A number of important variables are determinative of the process, extent, and rate of acculturation. According to specialists in the field, there are a number of primary factors:

1. Power. Culture contact may be marked by equal or unequal social dominance of the communities involved. In a situation of unequal dominance one of the parties controls by force or some other kind of power a disproportionate number of the responses made by the subordinate community. In equal dominance the relationship is between peers.

2. Mutual Respect. Culture contact may be marked by varying degrees of mutual appreciation. At one extreme is a situation in which each party respects the way of life of the other. If one is larger in scale and possesses greater social power and more knowledge, these resources are used not autocratically but to help the other party develop in whatever direction the latter chooses. Such a relationship exists as the ideal in colonial policy. At the opposite extreme one community is interested primarily in exploiting the other. The situation is marked by fear, rivalry, or ethnocentrism. Neither values the other's language. Change is regarded either as something to be avoided at all costs or as necessary in order to eradicate an unwholesome way of life.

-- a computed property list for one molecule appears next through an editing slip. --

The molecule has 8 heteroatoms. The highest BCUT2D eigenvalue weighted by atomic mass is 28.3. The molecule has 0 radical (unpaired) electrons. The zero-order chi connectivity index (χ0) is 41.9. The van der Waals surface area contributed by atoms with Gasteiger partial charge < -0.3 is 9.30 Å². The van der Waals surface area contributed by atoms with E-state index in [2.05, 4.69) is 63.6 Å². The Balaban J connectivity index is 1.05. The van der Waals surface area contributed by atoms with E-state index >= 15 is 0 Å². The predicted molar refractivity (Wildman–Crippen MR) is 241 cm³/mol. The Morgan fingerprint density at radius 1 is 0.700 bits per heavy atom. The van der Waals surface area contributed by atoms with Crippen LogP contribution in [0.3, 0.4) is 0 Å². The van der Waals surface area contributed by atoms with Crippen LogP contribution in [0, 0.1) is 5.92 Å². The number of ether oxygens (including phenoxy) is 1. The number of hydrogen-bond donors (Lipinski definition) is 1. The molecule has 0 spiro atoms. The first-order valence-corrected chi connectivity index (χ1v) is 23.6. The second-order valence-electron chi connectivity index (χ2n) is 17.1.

3. Hostility. Acculturation that is hostile features not only violence but also discrimination and rejection. In the western United States during the Second World War American-born Japanese experienced considerable prejudice from local Americans. After they migrated to Chicago they entered a situation of 1ow discrimination that seemingly fostered a high rate of cultural borrowing.

4. Regulation. Controlled acculturation means that the culture contact situation is regulated deliberately. The purpose of such regulation is to govern the rate of change and maintain a fairly high degrees of general persistence or stability. The rules may be formulated by the subordinate community [in a Direct Contact, that's us] by any other party involved. The joint agreement between the United States and Canada to build radar stations and airstrips in far northern Canada contains a provision that "all contact with Eskimo, other than those whose employment on any aspect of the project is approved, is to be avoided except in cases of emergency."890